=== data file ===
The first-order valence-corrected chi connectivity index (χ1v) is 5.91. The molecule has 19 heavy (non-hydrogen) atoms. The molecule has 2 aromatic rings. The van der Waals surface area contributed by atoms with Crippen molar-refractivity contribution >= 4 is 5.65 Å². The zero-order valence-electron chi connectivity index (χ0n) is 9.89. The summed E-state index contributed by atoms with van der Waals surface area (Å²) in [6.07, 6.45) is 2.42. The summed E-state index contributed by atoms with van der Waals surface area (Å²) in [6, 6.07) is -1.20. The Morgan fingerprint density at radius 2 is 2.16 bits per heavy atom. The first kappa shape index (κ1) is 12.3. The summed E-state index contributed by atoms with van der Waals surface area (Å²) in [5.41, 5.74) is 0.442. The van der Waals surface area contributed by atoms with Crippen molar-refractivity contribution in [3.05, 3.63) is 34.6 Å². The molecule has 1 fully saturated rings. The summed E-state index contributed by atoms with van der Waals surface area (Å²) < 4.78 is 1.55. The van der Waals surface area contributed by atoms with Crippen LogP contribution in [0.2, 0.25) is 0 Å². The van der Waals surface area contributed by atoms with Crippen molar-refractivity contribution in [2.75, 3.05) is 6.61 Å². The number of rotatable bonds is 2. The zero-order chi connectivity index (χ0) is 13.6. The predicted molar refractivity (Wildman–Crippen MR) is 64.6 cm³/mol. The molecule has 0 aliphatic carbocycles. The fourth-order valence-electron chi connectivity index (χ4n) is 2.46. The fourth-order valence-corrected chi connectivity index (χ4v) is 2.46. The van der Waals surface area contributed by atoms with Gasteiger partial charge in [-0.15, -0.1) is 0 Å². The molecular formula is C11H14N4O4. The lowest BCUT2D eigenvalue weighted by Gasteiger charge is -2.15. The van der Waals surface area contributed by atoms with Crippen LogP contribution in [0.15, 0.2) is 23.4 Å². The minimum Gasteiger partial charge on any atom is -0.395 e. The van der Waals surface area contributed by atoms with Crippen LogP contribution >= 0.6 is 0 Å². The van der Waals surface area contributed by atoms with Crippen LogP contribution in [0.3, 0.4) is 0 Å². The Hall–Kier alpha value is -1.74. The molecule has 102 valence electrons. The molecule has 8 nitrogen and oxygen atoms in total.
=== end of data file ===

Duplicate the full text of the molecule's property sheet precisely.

The first-order valence-corrected chi connectivity index (χ1v) is 5.91. The molecule has 19 heavy (non-hydrogen) atoms. The molecule has 2 aromatic rings. The van der Waals surface area contributed by atoms with Crippen molar-refractivity contribution >= 4 is 5.65 Å². The zero-order valence-electron chi connectivity index (χ0n) is 9.89. The summed E-state index contributed by atoms with van der Waals surface area (Å²) in [6.07, 6.45) is 2.42. The summed E-state index contributed by atoms with van der Waals surface area (Å²) in [6, 6.07) is -1.20. The Morgan fingerprint density at radius 2 is 2.16 bits per heavy atom. The first kappa shape index (κ1) is 12.3. The summed E-state index contributed by atoms with van der Waals surface area (Å²) in [5.41, 5.74) is 0.442. The van der Waals surface area contributed by atoms with Crippen molar-refractivity contribution in [3.05, 3.63) is 34.6 Å². The molecule has 1 fully saturated rings. The summed E-state index contributed by atoms with van der Waals surface area (Å²) < 4.78 is 1.55. The van der Waals surface area contributed by atoms with Crippen LogP contribution in [0.2, 0.25) is 0 Å². The van der Waals surface area contributed by atoms with Crippen molar-refractivity contribution in [2.75, 3.05) is 6.61 Å². The number of rotatable bonds is 2. The zero-order chi connectivity index (χ0) is 13.6. The predicted molar refractivity (Wildman–Crippen MR) is 64.6 cm³/mol. The molecule has 0 aliphatic carbocycles. The fourth-order valence-electron chi connectivity index (χ4n) is 2.46. The fourth-order valence-corrected chi connectivity index (χ4v) is 2.46. The van der Waals surface area contributed by atoms with Gasteiger partial charge in [-0.15, -0.1) is 0 Å². The molecular formula is C11H14N4O4. The lowest BCUT2D eigenvalue weighted by Gasteiger charge is -2.15. The van der Waals surface area contributed by atoms with Crippen LogP contribution in [0.15, 0.2) is 23.4 Å². The minimum Gasteiger partial charge on any atom is -0.395 e. The van der Waals surface area contributed by atoms with Crippen LogP contribution >= 0.6 is 0 Å². The van der Waals surface area contributed by atoms with Crippen LogP contribution in [0.3, 0.4) is 0 Å². The Hall–Kier alpha value is -1.74. The molecule has 102 valence electrons. The molecule has 8 nitrogen and oxygen atoms in total.